TAMPA, Fla. (WFLA) — With 2022 fast approaching and the holiday season now in full swing, hospitals across Tampa Bay are bracing as case counts in the community rapidly rise due to the highly contagious omicron variant.

At Tampa General Hospital, cases are climbing at a steady rate and Chief Medical Officer Dr. Peggy Duggan doesn’t expect that trend to slow as we enter the new year.

“For admitted patients in the hospital, it has really risen from a handful, like 10 in the past couple of weeks,” Dr. Duggan said. “We are up to about 40 to 45 and expect to see that continue to rise. It is such an easily transmitted disease that it is a little bit on the challenging side to think we are going to get through this without a pretty significant spike.”

Like many early studies have shown thus far, Dr. Duggan says the infection appears to be milder than the delta variant.

“The length of stay is a little shorter and we haven’t seen that, although we need time to prove our theory, but we have not seen as many people ending up in the ICU or on ventilators. The science does show that the omicron variant is much more involved in the upper respiratory tract and not so much in the lungs where people would be getting the terrible pneumonia that led to the illness in the delta variant so it is definitely a different looking disease,” the Chief Medical Officer at TGH said.

Dr. Duggan said, different from the delta surge, a number of the positive patients admitted are at the hospital for issues unrelated to COVID.

The doctor explains therapeutics that worked for the delta variant haven’t been as effective with the omicron variant.

“During the delta surge, we were full and at capacity and had a lot of very sick patients, but the monoclonal antibody Regeneron was very effective against delta and it helped us keep a large number of people out of the hospital,” Dr. Duggan said. “With omicron, that medication is not active, so it does not help and so we are needing to pivot really follow the science and shift our work.”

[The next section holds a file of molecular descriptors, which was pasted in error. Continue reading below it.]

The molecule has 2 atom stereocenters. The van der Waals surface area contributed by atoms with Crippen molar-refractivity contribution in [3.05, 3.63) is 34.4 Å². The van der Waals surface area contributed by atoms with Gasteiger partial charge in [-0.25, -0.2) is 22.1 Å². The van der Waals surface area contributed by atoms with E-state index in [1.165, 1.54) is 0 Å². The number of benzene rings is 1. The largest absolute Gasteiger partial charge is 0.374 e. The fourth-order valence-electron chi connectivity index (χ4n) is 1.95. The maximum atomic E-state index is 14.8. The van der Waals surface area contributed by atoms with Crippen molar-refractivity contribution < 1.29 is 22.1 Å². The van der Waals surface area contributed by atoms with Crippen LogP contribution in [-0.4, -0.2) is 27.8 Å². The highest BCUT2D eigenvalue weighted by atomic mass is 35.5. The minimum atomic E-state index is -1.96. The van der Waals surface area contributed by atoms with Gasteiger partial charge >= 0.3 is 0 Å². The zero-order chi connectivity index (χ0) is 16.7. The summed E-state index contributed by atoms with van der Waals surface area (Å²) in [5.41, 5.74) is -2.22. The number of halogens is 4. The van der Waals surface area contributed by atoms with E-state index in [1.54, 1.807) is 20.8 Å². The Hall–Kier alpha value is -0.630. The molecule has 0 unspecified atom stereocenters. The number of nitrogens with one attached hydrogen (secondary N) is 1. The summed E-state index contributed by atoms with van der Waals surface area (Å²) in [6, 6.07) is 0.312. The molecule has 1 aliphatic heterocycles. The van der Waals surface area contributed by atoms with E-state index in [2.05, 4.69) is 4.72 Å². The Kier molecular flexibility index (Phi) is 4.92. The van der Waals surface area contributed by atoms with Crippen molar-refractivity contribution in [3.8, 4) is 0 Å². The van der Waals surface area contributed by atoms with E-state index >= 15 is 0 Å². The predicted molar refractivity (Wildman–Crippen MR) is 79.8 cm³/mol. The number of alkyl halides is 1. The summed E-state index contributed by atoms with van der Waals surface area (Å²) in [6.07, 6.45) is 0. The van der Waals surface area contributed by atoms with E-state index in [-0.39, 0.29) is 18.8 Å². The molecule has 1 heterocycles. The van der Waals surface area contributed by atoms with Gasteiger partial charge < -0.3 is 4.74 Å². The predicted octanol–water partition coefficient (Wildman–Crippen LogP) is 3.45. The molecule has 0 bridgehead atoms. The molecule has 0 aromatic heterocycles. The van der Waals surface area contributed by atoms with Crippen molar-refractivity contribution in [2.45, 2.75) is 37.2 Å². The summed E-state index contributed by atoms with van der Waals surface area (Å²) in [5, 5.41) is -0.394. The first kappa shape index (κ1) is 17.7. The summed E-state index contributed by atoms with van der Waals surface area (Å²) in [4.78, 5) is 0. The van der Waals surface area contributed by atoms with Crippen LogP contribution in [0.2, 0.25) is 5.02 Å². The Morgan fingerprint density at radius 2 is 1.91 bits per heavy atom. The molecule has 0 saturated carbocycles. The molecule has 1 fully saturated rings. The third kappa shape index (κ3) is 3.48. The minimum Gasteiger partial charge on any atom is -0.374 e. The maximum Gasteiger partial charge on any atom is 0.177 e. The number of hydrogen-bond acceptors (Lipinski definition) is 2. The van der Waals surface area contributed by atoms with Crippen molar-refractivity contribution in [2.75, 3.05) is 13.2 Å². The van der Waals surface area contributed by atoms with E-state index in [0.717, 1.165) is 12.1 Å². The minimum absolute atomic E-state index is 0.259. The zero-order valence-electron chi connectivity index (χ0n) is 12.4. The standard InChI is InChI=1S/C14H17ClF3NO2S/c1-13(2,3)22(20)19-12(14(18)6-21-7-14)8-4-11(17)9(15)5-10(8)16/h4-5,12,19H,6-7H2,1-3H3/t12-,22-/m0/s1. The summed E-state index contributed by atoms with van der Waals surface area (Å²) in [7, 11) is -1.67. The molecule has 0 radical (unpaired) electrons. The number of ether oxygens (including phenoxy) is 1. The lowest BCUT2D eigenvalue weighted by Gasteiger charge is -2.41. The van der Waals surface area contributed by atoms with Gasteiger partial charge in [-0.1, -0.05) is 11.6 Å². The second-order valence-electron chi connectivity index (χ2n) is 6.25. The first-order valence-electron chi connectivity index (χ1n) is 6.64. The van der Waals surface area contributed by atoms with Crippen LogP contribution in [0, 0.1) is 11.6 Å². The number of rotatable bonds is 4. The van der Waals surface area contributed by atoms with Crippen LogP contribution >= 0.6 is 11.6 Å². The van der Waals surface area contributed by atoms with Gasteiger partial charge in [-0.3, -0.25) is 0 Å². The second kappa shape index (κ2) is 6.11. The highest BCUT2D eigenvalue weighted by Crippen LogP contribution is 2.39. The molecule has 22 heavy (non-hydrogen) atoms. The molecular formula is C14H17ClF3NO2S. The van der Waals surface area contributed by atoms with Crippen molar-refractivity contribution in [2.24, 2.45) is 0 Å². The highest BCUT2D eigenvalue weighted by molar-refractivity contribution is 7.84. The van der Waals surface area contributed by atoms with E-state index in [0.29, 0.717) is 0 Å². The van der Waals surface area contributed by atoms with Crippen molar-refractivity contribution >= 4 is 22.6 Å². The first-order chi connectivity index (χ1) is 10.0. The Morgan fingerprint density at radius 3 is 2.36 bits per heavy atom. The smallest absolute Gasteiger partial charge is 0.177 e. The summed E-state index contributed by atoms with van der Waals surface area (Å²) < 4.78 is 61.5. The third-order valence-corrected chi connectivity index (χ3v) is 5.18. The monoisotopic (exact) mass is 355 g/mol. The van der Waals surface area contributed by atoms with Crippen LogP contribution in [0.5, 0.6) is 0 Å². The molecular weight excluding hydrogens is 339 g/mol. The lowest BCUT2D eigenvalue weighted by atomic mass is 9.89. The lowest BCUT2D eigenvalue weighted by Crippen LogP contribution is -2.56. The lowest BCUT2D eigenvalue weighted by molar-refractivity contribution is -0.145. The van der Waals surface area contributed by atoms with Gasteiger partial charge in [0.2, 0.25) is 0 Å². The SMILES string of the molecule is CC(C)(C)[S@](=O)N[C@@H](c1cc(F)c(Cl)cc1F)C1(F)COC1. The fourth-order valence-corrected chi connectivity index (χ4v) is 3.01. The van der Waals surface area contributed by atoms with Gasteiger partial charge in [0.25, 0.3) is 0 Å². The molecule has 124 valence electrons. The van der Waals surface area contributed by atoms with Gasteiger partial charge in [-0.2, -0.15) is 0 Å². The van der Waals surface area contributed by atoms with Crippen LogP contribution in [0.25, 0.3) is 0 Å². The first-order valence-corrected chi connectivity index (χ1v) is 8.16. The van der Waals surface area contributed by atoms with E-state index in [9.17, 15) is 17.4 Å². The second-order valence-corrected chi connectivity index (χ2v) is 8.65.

At Sarasota Memorial Hospital, cases are also rising. Data released by the hospital showed 45 COVID-positive patients hospitalized with nine in the ICU. The last time the hospital had a similar case count was in mid-October however ICU cases made up about half of the positive population.

Infectious disease specialist with SMH, Dr. Manuel Gordillo cautions the public to remain vigilant with data on the latest variant still limited.

“The cases appear to be relatively mild. When we say mild that means that the proportion of cases that end up in the hospital or dead seem to be less than with delta or with alpha and the previous strains, but it is early because the studies that we have done are in the south African population,” explained Dr. Gordillo. “Keep in mind the South African population is young. The average age in South Africa is 29 y-ears-old as opposed to the US where we are 39 and in Florida we are probably even 10 years older than that on average age. So what will happen as it hits older populations is yet to be found and yet to be discovered,” he continued.

Both doctors continue to urge the public to get vaccinated and boosted if eligible.

“If you haven’t been vaccinated, this is your opportunity to do it and do it quickly, do it this week. This week is better than next week, next week is better than the following week. The earlier that you are protected, the better. This variant is around the corner and as you can remember, it takes seven days for the booster to take effect so do it as fast as you can,” Dr. Gordillo said.

“We really can make a difference and the most effective way is to get vaccinated. There’s no question about it. The changes and the variants and the mutations in this really prove to us that this is going to be a part of our lives and the way we can handle it is the way we handle a lot of other things. People have really gotten comfortable about a flu vaccination; we need to get there with COVID vaccinations,” said Dr. Duggan.

As cases climb, doctors at TGH are urging the public not to go to the ER with COVID symptoms that are not severe. Instead, go to an urgent care location.



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